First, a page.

UMASS, a state school, is bound by the First Amendment.
UMASS has a policy governing "rallies" on campus.
UMASS has a separate policy for "controversial" rallies. "Controversial" is not defined. "Controversial" will apparently mean whatever the people taking in the rally registration requests decide that day it means. Neither college administrators nor college students are known for good judgment or consistency in deciding what is "controversial."
"Controversial" rallies can only be held at one small place at UMASS, a rather large university. "Controversial" rallies may only be held during the lunch hour.
At a "controversial" rally, the sponsoring student organization must offer up six of its own members to act as security.
At a "controversial" rally, the sponsoring student organization is liable for any damage to the sound system, no matter who causes it.
"Controversial" rallies must be announced five business days in advance, as opposed to 24 hours for non-"controversial" rallies.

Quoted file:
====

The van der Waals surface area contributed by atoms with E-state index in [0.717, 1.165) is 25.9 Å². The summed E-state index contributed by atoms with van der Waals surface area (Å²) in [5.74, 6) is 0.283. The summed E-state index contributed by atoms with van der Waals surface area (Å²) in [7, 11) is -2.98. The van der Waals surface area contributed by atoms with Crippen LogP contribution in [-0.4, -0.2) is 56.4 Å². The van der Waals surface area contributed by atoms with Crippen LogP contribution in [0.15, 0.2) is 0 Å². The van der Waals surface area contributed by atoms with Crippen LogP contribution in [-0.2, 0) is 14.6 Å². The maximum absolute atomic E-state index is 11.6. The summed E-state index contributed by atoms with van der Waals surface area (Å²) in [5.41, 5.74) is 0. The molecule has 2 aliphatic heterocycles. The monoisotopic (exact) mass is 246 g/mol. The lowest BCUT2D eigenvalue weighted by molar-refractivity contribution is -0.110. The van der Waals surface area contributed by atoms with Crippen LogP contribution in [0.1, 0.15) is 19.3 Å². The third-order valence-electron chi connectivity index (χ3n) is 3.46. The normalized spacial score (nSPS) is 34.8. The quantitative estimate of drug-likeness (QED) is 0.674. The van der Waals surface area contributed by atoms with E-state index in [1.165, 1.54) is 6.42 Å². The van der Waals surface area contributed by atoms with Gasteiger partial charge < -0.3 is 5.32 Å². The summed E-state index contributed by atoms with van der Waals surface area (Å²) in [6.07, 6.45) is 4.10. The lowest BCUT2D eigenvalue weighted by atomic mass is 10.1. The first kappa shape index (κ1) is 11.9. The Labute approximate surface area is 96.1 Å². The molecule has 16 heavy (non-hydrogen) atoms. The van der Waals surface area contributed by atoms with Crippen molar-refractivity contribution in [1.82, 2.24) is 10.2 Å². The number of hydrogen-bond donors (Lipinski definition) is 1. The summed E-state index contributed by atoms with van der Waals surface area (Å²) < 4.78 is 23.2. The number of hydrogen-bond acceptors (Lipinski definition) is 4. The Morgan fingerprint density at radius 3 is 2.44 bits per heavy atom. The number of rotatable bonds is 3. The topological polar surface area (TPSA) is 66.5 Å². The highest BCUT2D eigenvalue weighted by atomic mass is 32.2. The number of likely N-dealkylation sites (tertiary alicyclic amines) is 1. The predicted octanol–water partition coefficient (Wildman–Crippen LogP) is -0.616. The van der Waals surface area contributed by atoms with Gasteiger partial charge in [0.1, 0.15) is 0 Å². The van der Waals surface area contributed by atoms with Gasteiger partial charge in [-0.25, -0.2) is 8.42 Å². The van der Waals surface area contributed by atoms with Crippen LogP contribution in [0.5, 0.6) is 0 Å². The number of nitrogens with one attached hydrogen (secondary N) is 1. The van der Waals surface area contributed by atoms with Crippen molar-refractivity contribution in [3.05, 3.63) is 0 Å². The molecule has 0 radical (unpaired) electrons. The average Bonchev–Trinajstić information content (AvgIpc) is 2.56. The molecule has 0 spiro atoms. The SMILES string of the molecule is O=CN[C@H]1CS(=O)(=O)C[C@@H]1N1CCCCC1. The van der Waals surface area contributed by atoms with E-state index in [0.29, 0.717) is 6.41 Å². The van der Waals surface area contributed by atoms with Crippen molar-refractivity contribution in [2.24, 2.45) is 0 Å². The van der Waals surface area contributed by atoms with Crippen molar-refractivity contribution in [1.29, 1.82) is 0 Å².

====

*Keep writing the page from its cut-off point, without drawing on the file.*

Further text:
Let's be clear — this is a piss-poor effort at complying with First Amendment principles that have been well-defined for about a half-century.
My parents spent quite a lot to send me to college. I was very lucky because of that, and because I'd conned my way into a university far better than I deserved. So generally I took my work seriously. However, on occasion, when dealing with a class that I did not respect or take terribly seriously, I dashed out a crappy effort at a paper or assignment in the early morning hours — often after a bender — on my good old Apple IIe. This did not represent my best work or anyone's best work. This represented putting a sufficient number of words onto paper that could be said, broadly, to address the topic at hand in some manner.
Sometimes I wonder — do the people who draft college speech codes go on benders? Do they startle themselves awake at 3 a.m., suddenly sober and terrified and nauseous, realizing they have an important university policy due the next morning at 8:30 and haven't started to write or even researched the relevant issues yet? Do they calculate that nobody will ever actually read the policy before it's published, and that nobody will likely care if they do? Do they dash out some half-assed nonsense on their iMac, some arrangement of words and numbers that an extraordinarily generous person would call a policy?
Are college administrators people, too?
Last 5 posts by Ken White
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